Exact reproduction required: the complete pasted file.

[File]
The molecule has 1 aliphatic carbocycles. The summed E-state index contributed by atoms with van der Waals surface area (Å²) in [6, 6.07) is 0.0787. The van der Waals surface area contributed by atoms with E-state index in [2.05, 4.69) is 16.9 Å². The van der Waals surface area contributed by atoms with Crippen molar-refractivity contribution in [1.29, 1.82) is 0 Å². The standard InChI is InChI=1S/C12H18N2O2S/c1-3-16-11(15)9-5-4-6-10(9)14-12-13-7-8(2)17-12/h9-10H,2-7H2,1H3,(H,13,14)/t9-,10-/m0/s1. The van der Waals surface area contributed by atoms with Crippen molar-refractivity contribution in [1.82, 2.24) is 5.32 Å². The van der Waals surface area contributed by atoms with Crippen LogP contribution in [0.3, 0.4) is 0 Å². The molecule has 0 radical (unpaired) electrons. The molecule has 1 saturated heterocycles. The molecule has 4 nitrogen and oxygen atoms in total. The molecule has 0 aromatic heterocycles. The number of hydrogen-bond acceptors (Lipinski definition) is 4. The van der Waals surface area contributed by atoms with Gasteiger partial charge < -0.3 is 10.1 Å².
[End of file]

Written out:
The molecule has 1 aliphatic carbocycles. The summed E-state index contributed by atoms with van der Waals surface area (Å²) in [6, 6.07) is 0.0787. The van der Waals surface area contributed by atoms with E-state index in [2.05, 4.69) is 16.9 Å². The van der Waals surface area contributed by atoms with Crippen molar-refractivity contribution in [1.29, 1.82) is 0 Å². The standard InChI is InChI=1S/C12H18N2O2S/c1-3-16-11(15)9-5-4-6-10(9)14-12-13-7-8(2)17-12/h9-10H,2-7H2,1H3,(H,13,14)/t9-,10-/m0/s1. The van der Waals surface area contributed by atoms with Crippen molar-refractivity contribution in [1.82, 2.24) is 5.32 Å². The van der Waals surface area contributed by atoms with Crippen LogP contribution in [0.3, 0.4) is 0 Å². The molecule has 0 radical (unpaired) electrons. The molecule has 1 saturated heterocycles. The molecule has 4 nitrogen and oxygen atoms in total. The molecule has 0 aromatic heterocycles. The number of hydrogen-bond acceptors (Lipinski definition) is 4. The van der Waals surface area contributed by atoms with Gasteiger partial charge < -0.3 is 10.1 Å².